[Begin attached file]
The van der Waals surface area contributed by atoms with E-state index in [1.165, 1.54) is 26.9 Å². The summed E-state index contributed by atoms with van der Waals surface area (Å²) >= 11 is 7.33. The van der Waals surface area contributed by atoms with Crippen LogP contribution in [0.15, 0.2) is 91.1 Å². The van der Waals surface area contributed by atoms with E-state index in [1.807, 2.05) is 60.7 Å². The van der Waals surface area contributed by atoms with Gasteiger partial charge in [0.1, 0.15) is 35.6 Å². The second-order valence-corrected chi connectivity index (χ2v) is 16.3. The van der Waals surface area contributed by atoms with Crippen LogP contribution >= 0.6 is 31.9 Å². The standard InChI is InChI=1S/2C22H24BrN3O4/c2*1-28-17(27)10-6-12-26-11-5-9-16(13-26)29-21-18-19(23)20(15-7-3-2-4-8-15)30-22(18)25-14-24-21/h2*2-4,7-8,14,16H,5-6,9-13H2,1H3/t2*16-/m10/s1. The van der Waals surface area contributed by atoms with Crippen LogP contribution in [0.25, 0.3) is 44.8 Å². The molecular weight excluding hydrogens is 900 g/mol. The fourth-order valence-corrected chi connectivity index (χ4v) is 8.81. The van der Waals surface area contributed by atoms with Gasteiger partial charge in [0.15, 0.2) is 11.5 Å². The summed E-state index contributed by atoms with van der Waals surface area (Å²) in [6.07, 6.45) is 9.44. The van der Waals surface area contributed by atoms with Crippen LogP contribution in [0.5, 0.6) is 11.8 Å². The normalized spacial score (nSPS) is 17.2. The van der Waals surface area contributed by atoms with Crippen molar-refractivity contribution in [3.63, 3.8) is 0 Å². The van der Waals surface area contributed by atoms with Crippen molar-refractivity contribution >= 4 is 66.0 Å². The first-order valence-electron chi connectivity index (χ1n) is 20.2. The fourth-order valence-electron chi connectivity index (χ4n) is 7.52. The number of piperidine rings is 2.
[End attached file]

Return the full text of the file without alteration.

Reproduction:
The van der Waals surface area contributed by atoms with E-state index in [1.165, 1.54) is 26.9 Å². The summed E-state index contributed by atoms with van der Waals surface area (Å²) >= 11 is 7.33. The van der Waals surface area contributed by atoms with Crippen LogP contribution in [0.15, 0.2) is 91.1 Å². The van der Waals surface area contributed by atoms with E-state index in [1.807, 2.05) is 60.7 Å². The van der Waals surface area contributed by atoms with Gasteiger partial charge in [0.1, 0.15) is 35.6 Å². The second-order valence-corrected chi connectivity index (χ2v) is 16.3. The van der Waals surface area contributed by atoms with Crippen LogP contribution >= 0.6 is 31.9 Å². The standard InChI is InChI=1S/2C22H24BrN3O4/c2*1-28-17(27)10-6-12-26-11-5-9-16(13-26)29-21-18-19(23)20(15-7-3-2-4-8-15)30-22(18)25-14-24-21/h2*2-4,7-8,14,16H,5-6,9-13H2,1H3/t2*16-/m10/s1. The van der Waals surface area contributed by atoms with Crippen LogP contribution in [0.25, 0.3) is 44.8 Å². The molecular weight excluding hydrogens is 900 g/mol. The fourth-order valence-corrected chi connectivity index (χ4v) is 8.81. The van der Waals surface area contributed by atoms with Gasteiger partial charge in [0.15, 0.2) is 11.5 Å². The summed E-state index contributed by atoms with van der Waals surface area (Å²) in [6.07, 6.45) is 9.44. The van der Waals surface area contributed by atoms with Crippen LogP contribution in [0.5, 0.6) is 11.8 Å². The normalized spacial score (nSPS) is 17.2. The van der Waals surface area contributed by atoms with Crippen molar-refractivity contribution in [3.63, 3.8) is 0 Å². The van der Waals surface area contributed by atoms with Crippen molar-refractivity contribution >= 4 is 66.0 Å². The first-order valence-electron chi connectivity index (χ1n) is 20.2. The fourth-order valence-electron chi connectivity index (χ4n) is 7.52. The number of piperidine rings is 2.